Roundup Is Now The Most Used Herbicide In History

And it's one of the safest weed-killers on the market

Activists who don’t understand glyphosate protest Monsanto in Paris — (REUTERS)
Feb 05, 2016 at 3:43 PM ET

Monsanto’s signature herbicide, Roundup, is now officially the most widely used and heavily applied weed-killer in history. A new study found that 18.9 billion pounds of glyphosate (aka Roundup) have been used globally since it came into use. If you regularly read sensationalistic headlines on the internet, you might think this means that all of our food is swimming in carcinogens, and we can thank the government, Monsanto and GMOs for poisoning us and kicking off the GMO apocalypse.

The truth, however, is less satisfying. Glyphosate is actually one of the safest weed-killers in history, and so its widespread use simply means that safer herbicides are now replacing more toxic alternatives, making everyone’s food that much healthier. In fact, if we’re measuring toxicity alone, Roundup is one of your least toxic choices—both when it comes to herbicides and food items:

Now, the LD-50 values above are not the only way to judge toxicity, but they’re a good start. The numbers in the visualization above tell us how much of each substance we’d have to feed a group of rats before we would see half of them die within 14 days—in other words, the lethal dose for each compound. You’ll notice that cyanide and arsenic are far more toxic than glyphosate, but that caffeine, aspirin and table salt are, too.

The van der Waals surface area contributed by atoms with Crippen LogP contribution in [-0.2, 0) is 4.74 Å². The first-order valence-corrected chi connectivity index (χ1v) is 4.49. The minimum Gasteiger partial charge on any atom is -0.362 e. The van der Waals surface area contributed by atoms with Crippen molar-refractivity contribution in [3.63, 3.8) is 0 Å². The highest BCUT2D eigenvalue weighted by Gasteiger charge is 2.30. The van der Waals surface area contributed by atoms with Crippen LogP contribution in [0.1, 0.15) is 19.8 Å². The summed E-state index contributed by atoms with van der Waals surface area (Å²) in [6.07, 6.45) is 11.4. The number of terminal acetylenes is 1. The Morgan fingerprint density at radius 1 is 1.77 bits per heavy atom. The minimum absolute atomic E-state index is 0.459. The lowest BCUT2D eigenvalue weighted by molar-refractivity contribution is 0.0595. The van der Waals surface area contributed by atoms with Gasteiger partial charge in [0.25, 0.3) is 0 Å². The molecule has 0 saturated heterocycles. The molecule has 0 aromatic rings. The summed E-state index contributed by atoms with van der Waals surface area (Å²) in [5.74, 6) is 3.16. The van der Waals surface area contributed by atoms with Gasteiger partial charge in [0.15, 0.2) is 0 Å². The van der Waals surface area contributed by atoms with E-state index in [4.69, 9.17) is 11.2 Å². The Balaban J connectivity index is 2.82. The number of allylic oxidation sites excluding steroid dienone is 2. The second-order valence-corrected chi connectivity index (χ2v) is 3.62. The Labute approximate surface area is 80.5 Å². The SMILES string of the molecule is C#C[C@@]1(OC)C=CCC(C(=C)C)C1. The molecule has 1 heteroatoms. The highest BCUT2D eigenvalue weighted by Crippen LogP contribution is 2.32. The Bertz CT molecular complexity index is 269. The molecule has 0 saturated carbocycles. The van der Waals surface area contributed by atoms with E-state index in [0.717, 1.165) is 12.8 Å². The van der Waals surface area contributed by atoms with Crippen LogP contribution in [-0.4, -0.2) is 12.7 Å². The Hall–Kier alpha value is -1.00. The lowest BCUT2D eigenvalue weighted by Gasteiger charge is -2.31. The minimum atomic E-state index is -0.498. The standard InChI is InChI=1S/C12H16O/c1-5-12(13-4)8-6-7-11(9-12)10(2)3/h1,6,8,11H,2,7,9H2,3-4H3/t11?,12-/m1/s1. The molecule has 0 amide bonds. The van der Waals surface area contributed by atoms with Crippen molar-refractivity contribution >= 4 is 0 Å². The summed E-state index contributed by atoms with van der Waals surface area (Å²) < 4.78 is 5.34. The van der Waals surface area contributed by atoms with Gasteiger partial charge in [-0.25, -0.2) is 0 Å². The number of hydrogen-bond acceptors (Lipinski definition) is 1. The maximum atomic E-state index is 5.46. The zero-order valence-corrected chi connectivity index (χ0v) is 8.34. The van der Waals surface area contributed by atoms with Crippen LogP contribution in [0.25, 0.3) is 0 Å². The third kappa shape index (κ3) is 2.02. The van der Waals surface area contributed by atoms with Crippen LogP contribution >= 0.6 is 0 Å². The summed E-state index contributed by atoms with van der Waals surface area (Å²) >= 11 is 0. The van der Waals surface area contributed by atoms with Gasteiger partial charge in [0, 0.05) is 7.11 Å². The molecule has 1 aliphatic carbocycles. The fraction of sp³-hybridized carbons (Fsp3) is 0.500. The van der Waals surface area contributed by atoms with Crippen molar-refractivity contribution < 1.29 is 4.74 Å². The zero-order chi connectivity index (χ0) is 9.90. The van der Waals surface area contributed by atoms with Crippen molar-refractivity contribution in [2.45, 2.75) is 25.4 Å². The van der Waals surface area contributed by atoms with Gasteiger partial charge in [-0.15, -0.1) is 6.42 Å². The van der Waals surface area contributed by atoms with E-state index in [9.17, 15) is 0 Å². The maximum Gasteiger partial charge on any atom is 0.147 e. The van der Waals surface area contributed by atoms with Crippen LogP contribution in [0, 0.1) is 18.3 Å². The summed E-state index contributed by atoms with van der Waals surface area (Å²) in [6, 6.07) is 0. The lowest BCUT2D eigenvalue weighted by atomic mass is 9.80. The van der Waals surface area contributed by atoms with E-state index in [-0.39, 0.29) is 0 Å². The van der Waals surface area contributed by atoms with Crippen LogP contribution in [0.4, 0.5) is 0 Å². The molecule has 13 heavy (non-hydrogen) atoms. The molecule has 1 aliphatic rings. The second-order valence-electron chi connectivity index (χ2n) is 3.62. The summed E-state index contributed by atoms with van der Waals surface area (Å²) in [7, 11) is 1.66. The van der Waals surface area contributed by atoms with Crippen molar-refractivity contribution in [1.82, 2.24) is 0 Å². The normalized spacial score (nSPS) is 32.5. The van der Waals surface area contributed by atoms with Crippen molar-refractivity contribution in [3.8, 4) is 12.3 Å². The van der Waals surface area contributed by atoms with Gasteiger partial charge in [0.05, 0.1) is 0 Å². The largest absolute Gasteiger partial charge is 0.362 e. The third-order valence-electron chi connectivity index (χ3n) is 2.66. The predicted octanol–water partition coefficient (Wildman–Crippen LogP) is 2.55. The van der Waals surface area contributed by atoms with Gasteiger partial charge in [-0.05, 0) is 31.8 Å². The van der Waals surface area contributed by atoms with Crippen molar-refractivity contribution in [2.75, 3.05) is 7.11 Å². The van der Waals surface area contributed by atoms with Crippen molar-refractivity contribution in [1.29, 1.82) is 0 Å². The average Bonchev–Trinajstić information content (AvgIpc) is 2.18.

That doesn’t mean you should drink glyphosate, because plenty of foods that aren’t toxic are still capable of destroying your intestinal tract. But it does mean that, especially when compared to the toxicity of other herbicides, glyphosate is probably the safest way for farmers to protect their crops en masse.

In fact, it sort of makes sense that glyphosate could be safe for humans while still annihilating weeds. That’s because humans are not plants. Glyphosate targets highly specific chemical pathways within plants unique to plants, like photosynthesis and branch-chain amino acid production. And since studies have shown that glyphosate doesn’t accumulate in animal tissue, Monsanto’s dreaded herbicide can only stay in our bodies for about 24 hours before we excrete it like any other unnecessary substance.

More USDA’s New GMO Labels Fly In The Face Of Science

So how did the myths about Roundup get started? As with most science, it began with rats. One now infamous paper, published in 2012, reported that rats fed GMO corn grown with Roundup developed cancerous tumors, and went on to report that glyphosate itself causes tumors in rats. Although the study was retracted for a laundry list of scientific fraud and incompetence, the reputation stuck. Since then, we’ve seen thousands of industry studiesdozens of toxicity studies and several peer-reviewed, independent papers and none of them have ever found any evidence that glyphosate causes cancer.

The World Health Organization did, however, label glyphosate “probably carcinogenic” in 2015. Then again, the same panel just gave all red meats and processed meats the same carcinogenic label, so take that with a grain of salt (which is, by the way, has a lower LD-50 than glyphosate).

So, when you hear that glyphosate is now the most widely-used herbicide in the world, take heart. The news means that farmers are now using one of the safer weed-killers on the market to protect their crops and ensure a sustainable agricultural economy that supports their families and feeds the world.